We should also keep in mind how few Muslims in the United States are attracted to jihadi ideology. According to Pew Research  there were 3.3 million Muslims in the United States in 2015 (probably a conservative number). A congressional  study released last September reported that about 250—or 0.0075% of Muslim Americans—have left to join ISIS. Granted, some Muslims might harbor sympathy with jihadis but stay at home, but this statistic at least shows that joining the “global caliphate” has almost no appeal to Muslim Americans.

On the other hand, Islam itself does appeal to an increasing number of Americans. While very few Muslim Americans are joining ISIS, a rising number of Christian Americans are joining Islam. This is the issue which should concern the American Church. Pew research estimates (in a 2007 survey) that 23% percent of Muslim Americans identify themselves as converts from another religion. In other words, about 759,000 Americans are converts to Islam. Most of these conversions are among African-Americans but an increasing number of whites and Latinos are also converting to Islam (about 67% of Muslim converts are former Protestants and 10% former Catholics). In other words, if Islam poses no serious security threat to the country, it does pose a pastoral problem to the Church.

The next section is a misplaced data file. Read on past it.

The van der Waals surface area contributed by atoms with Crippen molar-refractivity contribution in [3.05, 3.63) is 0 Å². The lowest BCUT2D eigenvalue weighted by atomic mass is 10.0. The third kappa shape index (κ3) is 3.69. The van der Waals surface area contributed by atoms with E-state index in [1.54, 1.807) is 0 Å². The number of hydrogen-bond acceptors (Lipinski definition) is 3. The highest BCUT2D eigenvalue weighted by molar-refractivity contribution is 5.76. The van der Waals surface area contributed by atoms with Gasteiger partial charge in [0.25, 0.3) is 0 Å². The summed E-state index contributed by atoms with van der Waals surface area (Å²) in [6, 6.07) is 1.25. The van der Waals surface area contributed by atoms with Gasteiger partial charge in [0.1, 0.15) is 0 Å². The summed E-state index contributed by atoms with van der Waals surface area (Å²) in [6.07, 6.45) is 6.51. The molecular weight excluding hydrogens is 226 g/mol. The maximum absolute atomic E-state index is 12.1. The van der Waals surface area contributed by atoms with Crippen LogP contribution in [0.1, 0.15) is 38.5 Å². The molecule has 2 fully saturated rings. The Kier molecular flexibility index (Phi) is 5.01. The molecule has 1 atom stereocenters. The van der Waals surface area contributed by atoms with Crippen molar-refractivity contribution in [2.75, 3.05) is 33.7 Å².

While some Christians convert to Islam for the sake of marriage (according to Islamic law a Christian man may not marry a Muslim woman), many Christians convert to Islam after Muslims invite them to do so. Muslims have a remarkable zeal for proselytism or “da’wah” (the Arabic term commonly used by Muslims now in English). Most American mosques welcome visitors regularly and pass out literature, or tracts, to them written specifically for Christian audiences (literature which often emphasizes that Islam has a high regard for Jesus as a prophet). The internet is buzzing with Islamic da’wah sites inviting visitors to “convert to Islam” and featuring options to chat or call a Muslim with any questions. Da’wah is also increasingly taking place on the street or on billboards in American cities with slogans such as “Muhammad Believed in Peace, Social Justice, Women’s Rights,” or “Abraham, Moses, Jesus, Muhammad: One Family, One Message.”  The large annual conferences of Muslim American organizations—the Islamic Circle of North America (ICNA) and the Islamic Society of North America (ISNA) —include sessions of da’wah training. Videos of famous Muslim da’wah activists such as the South African Ahmed Deedat (now deceased) or the Indian Zakir Naik—including their debates with Christians—have millions of hits on YouTube. On many American campuses “Muslim Student Associations” host “Islam Awareness Weeks” which seem to combine da’wah with the fight against Islamophobia.